This is not to say that holding your baby after birth will make your grief less painful. It just means you are more likely to be able to move through the grief journey more smoothly and slightly faster. Doing so is not disloyal to your baby in any way – your grief will last a lifetime! – it just means that you are able to become a functional member of society again in a shorter space of time.

What happens, though, for those who miscarry, or who are unable to hold their babies for some reason? Hope is not lost! If that’s you, talking about your baby, or writing about him/ her (or writing TO him/ her) is a helpful way of coming to terms with your loss. Don’t try to sweep it under the carpet – speak openly about your experiences. It may make others uncomfortable, yes, but only because they don’t know how to respond to you. (You will need to guide them in this – be as explicit as you can: I need you to sit here and listen to me talk about my baby. I don’t need you to say anything. Just listen and then give me a hug.)

Sometimes, reaching that place of acceptance feels like the opening of a yawning valley that slides down into the darkness. Sometimes, acceptance feels like the beginning of the end – why carry on when my baby is dead? But remember – acceptance is just the first grief task of five! You still have another 4 tasks to work through, and we’ll discuss the next one in the next post.

Grief tasks

November 7, 2012

Braam Klopper spoke at the Remembrance event, and spoke about grief tasks. He believes that talking about the usual stages of grief, or milestones, is often unhelpful. Referring to them as tasks, on the other hand, is more active – tasks are things you can do to move forward, and so thinking of them this way helps to prevent you from getting stuck in your grief.

  1. Accept the reality.
  2. Express your emotions.
  3. Commemorate your child.
  4. Accept that conflicting emotions are normal.
  5. Decide where to spend your energy.

I’ll look at each separately, so keep an eye on the blog for updates.

Remembrance Event

October 28, 2012

The sun was shining and the breeze was slight. It was a beautiful day in beautiful surroundings. The service itself was beautiful – and Braam Klopper spoke beautifully. Rechelle Vermaak, from My Miskraam, shared a tear-jerking poem. Sonja Smith MC’d the event beautifully, but then, she’s had lots of practice! Legacy Parks donated the tree we planted, and all the refreshments for the day.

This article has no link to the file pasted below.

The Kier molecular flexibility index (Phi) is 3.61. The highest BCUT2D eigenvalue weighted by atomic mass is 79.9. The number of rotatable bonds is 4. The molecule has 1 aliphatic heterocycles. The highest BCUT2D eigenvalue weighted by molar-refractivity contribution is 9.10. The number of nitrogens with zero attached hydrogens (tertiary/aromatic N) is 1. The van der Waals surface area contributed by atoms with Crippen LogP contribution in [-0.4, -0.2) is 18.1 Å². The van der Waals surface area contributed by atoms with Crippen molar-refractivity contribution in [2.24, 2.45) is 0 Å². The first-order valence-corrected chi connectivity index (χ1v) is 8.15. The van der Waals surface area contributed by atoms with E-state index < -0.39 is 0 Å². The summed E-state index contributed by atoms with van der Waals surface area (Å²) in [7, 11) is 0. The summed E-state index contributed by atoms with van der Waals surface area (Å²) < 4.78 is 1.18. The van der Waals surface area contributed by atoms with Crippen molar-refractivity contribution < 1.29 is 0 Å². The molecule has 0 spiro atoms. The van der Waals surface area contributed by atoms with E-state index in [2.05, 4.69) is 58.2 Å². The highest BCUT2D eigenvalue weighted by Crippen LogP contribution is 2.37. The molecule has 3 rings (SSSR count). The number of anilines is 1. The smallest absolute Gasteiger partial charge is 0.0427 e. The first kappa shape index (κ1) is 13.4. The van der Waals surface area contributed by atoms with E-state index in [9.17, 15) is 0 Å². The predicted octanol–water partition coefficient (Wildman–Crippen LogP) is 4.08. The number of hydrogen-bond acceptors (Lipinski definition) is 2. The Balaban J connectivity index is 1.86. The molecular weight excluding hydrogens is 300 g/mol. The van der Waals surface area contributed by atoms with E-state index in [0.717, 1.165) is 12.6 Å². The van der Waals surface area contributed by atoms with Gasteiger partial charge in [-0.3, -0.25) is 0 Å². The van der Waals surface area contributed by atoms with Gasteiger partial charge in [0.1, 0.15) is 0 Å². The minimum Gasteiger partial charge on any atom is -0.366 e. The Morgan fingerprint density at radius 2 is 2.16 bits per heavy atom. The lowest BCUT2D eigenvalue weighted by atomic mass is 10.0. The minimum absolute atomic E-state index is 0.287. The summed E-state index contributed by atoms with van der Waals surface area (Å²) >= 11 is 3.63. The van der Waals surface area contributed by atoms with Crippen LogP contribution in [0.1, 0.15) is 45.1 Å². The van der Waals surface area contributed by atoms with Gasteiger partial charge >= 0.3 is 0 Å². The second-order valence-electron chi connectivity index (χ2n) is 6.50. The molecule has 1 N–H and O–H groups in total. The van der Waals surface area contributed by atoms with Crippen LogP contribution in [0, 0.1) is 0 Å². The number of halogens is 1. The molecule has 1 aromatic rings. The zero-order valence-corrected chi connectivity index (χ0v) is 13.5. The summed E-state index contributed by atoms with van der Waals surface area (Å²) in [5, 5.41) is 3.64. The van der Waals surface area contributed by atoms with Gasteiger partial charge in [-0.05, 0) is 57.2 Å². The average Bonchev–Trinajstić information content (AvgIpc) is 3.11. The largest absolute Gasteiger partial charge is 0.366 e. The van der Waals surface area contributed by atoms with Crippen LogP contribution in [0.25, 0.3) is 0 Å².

I thought those who weren’t able to attend might appreciate a few photos from today… (click on the photos to see a bigger image).

Remembrance Day

October 5, 2012

Where: Legacy Park, just outside Stellenbosch on the R44 near Klapmuts.

Time: 11h00-12h00

Bring: a picnic lunch (if you would like to)

The well known Braam Klopper, minister of religion, author, radio- and television personality and pastoral therapist specialising in the process of grief, will conduct the ceremony. His CD’s “Conversations on Grief” will also be available.

This informal family day starts at 11:00 and all are welcome to join us picnic afterwards. You can bring your own picnic eats or order some at Legacy Parks. Children, families and friends are welcome! Admission is free.

Bring comfortable walking shoes, bicycles and picnic blankets. There is a beautiful pond and the nature reserve has free roaming antelope.

For more information visit http://www.mymiskraam.co.za/event or RSVP with Luzanne at luzanne@mymiskraam.co.za  or call 082 335 3975

Child Mag article

September 2, 2012
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GOOD NEWS! You remember that article that was going to appear in Child Mag last year? Well, it’s ACTUALLY GOING TO HAPPEN! Yup – it will appear in the Oct issue (i.e. coming out at the end of Sep). Keep an eye out for it!

Remembrance event

August 15, 2012
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After meeting with various other interested parties in and around Cape Town, we are all working together to have a Remembrance event on 28 Oct (2012), at Legacy Park, in Stellenbosch, to coincide with International Stillbirth Awareness Day. We don’t have more details yet – so watch this space – but it will be a good day. Legacy Park is very beautiful and natural – no headstones, for example – and is suitable to bring a picnic along. As we finalise details we’ll keep you updated, but please diarise the date, as it would be great to have you come along and share your memories of your baby with us.